What To Do After You Notice Parkinson’s Symptoms

Older couple talk with doctor

After reading all 10 early signs of Parkinson’s disease, perhaps you notice you or your loved one is experiencing several symptoms. What should you do next?

Take a second to remember that no single one of these signs means that you should worry. Also know that sometimes symptoms can be caused by an injury, age, or another underlying issues. However, if you have several of these symptoms and you are worried, it may be a good time to:

  1. Make an appointment with your primary doctor. Ask for a referral to a neurologist, or a movement disorder specialist (a neurologist who has completed extra training in movement disorders). Find a movement disorder specialist near you.
     
  2. Follow up with a movement disorder specialist, who will administer a check-up and several tests in the office. A skilled practitioner can come to a reasoned conclusion that it is Parkinson’s. Every person with Parkinson’s has a unique diagnosis story — some people are surprised that a specialist can diagnose them after one in-office visit, while others can take years of misdiagnosis.

If you are diagnosed with Parkinson’s, take these steps:

An older couple stretching on yoga mats near pool

  1. Learn about coping with a diagnosis. When you or a family member is diagnosed with Parkinson's, you will experience a range of emotions and go through several stages of adjustment to the disease.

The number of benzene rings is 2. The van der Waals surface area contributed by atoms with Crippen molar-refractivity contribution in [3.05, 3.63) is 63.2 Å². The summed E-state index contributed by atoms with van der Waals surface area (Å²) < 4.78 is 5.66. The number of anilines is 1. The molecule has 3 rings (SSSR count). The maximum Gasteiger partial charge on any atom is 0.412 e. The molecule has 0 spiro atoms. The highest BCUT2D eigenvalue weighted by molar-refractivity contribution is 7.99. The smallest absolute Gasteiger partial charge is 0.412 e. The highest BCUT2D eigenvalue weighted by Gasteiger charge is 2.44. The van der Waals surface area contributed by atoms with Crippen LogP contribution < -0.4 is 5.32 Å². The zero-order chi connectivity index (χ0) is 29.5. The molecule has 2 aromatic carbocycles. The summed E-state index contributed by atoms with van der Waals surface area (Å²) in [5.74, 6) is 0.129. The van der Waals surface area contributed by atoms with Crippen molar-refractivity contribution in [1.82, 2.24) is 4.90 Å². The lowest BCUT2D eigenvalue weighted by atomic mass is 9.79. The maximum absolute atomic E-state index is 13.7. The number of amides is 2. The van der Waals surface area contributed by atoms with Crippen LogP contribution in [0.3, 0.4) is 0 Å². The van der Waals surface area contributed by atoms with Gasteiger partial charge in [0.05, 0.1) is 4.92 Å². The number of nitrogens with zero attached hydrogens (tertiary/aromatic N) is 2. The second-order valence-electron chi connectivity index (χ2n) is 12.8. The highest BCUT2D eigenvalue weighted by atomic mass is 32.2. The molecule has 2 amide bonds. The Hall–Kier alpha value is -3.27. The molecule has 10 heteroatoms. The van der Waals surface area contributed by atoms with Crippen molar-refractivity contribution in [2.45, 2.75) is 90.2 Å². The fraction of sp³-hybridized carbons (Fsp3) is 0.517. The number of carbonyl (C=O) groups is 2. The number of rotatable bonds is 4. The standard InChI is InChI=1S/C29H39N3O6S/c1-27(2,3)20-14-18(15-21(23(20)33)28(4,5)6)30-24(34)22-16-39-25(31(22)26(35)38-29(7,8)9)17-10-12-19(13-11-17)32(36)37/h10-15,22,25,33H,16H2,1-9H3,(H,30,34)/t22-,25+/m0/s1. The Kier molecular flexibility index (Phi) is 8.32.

2. Get tips for living as a newly diagnosed person with Parkinson’s. Download our Newly Diagnosed Kit, designed to help you get started living well with Parkinson’s.
     
  3. Build your care team. If your symptoms interfere with your life in any way, it is never too early to find specialists who are trained in Parkinson’s. For instance, find a physical therapist experienced in Parkinson’s if you have balance issues or a mental health professional who can help with mood changes associated with Parkinson’s.
     
  4. Be active. Evidence shows that exercise is essential to managing Parkinson’s. Creating a fitness routine soon after your diagnosis is key to living well. Regular physical activity can improve many PD symptoms and offer a neuroprotective effect.
     
  5. Find what works for you. Take your time to build your new community. We know it can be overwhelming, so here are some ways to get started:
  6. Call our Helpline. Speak with a Parkinson’s Information Specialist who can help you find your nearest support group, PD-tailored exercise class, movement disorder specialist and answer all your Parkinson’s questions. Call us at 1-800-4PD-INFO (473-4636) from Monday to Friday, 9 a.m. ET to 7 p.m. ET.

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